President’s Report to the National Convention, Part III, by Kim Charlson

For the better part of the last 20 years, ACB has worked with banks to ensure the customer experience for people who are blind or visually impaired is accessible. Whether we talk about braille statements or talking ATMs, ACB has led the way in working with the banking industry.
 
Earlier this year ACB was approached by JPMorgan Chase to discuss the next generation of outreach that they were seeking to have with the blindness community. These discussions culminated in a day-long meeting held at JPMorgan Chase’s headquarters in New York City, where ACB was represented by Eric Bridges and Brian Charlson. This was a clear sign that JPMorgan Chase is taking accessibility seriously. All and all, it was a great first step to kick off the next generation of banking accessibility for our community. ACB and JPMorgan Chase view this relationship as long-term and very valuable. It should be noted that JPMorgan Chase is conducting focus groups this week, seeking feedback on the use of braille in conjunction with their products. We thank JPMorgan Chase for being a sponsor of the 2014 conference and convention.          
 
Much of my work this year has been with what I call the ACB infrastructure. This includes the board, committees and task forces, and the board of publications. Recognizing all of the great work being done by ACB committees and task forces, I want to give a shoutout to some significant communication initiatives undertaken by ACB’s Strategic Plan Goal Group 1 on communications and an effort by the board of publications to bring information to members in new ways.
 
Thanks to Larry Turnbull, you can now access ACB Radio itself on the new ACB Radio telephone system at (231) 460-1047 – where you can listen to the six ACB Radio channels over the phone. To listen to “The ACB Braille Forum” and “The ACB E-Forum” by phone, you can call (231) 460-1061.
 
For those using technology to keep up with information, ACB is there for you as well through social media.
 
You can opt to “Like” us on Facebook (americancounciloftheblindofficial); or “Follow” us on Twitter (acbnational). For those of you using Twitter, you can follow more detailed convention coverage at hashtag ACB14. We urge you to share and re-tweet messages to your friends and followers to help us spread the word about ACB.
 
The ACB Twitter account has grown over 65 percent in followers since last convention, and it continues to grow weekly. I want to publicly express appreciation to both the Twitter and Facebook teams for ACB. The Twitter team consists of four individuals who rotate week-long coverage for sending tweets out on our Twitter account. This team includes: Lisa Brooks (Ariz.), Jim Denham (Mass.), and Michael Malver (Minn.). ACB board member John McCann of Virginia is the Twitter liaison to the social media team.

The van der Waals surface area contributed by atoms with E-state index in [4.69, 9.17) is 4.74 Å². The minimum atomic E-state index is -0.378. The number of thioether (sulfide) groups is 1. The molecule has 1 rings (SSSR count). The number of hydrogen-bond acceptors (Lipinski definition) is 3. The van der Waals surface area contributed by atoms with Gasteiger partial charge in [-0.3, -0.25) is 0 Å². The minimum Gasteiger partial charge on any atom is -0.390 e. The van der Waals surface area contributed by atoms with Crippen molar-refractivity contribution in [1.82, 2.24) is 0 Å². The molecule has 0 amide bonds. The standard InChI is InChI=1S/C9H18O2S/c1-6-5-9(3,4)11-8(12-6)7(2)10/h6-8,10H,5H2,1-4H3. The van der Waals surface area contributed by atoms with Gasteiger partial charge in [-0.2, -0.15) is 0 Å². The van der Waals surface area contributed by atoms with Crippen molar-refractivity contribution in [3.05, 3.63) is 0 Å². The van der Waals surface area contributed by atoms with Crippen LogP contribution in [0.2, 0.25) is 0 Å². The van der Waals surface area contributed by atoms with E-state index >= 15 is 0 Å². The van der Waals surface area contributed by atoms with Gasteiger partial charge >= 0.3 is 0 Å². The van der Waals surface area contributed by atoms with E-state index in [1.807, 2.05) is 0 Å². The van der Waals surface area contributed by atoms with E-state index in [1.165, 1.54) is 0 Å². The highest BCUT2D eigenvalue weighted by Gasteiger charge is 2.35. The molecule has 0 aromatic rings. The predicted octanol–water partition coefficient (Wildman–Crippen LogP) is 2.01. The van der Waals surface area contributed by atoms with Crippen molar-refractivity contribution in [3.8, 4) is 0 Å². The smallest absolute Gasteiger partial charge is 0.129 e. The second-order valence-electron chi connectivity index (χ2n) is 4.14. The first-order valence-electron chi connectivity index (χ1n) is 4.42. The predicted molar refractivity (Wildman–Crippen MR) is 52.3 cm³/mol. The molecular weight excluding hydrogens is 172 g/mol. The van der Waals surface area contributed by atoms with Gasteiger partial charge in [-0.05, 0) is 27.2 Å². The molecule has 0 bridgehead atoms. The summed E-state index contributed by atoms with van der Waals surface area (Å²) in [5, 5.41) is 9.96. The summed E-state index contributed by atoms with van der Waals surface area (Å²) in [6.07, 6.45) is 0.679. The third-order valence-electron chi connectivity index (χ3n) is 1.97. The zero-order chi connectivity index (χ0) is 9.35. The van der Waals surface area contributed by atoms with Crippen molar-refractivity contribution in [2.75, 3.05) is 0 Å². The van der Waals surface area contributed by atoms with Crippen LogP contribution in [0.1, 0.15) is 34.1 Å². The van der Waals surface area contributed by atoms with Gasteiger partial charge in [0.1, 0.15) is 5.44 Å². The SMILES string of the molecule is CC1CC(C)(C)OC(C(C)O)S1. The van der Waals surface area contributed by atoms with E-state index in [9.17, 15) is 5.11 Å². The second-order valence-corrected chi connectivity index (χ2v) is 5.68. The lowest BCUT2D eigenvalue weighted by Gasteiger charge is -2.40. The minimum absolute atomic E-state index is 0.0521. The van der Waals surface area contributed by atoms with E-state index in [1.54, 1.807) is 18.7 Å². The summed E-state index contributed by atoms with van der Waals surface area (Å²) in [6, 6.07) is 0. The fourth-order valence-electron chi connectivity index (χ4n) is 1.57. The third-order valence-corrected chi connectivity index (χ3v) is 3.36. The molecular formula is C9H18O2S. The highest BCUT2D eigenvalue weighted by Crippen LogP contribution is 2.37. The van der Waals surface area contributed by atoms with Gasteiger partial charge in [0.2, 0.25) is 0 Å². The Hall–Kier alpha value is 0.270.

The Facebook team is structured a bit differently based on the way Facebook is used and accessed. ACB’s Facebook page is just one year old, and I am very pleased that we have over 550 followers, and it is growing at a rapid rate. ACB treasurer Carla Ruschival (Ky.) is the Facebook team leader, assisted by second vice president Marlaina Lieberg (Wash.), Will Burley (Tex.), and Katie Frederick (Ohio). Francine Patterson and Eric Bridges, both of Virginia, from the ACB staff round out the team.
 
ACB has a strong commitment to expand its available communication channels to meet all of the information needs of our membership. Balancing everyone’s needs and taking full advantage of emerging technologies is important to me as president of ACB. We also continue to work hard to ensure that members without technology can have a variety of options to get the ACB information they need.
 
In closing, the American Council of the Blind and our thousands of members have much work to do over the next several years, not simply to improve programs and services for blind and visually impaired people, but to hold onto what we've fought so hard to obtain during the previous half century. We proudly represent all blind and visually impaired people regardless of economic status or functional ability. ACB advocates for a wide spectrum of programs and services for people of all ages and capabilities. Our work isn't always easy and at times, it can be discouraging.  Nonetheless, that is our charge and our mission. Our victories are even more exciting as they are hard-fought, and we should celebrate our successes as important steps in our advocacy. Working together we can make change happen … and I look forward to working hand-in-hand with all of you to make sure our dreams become realities.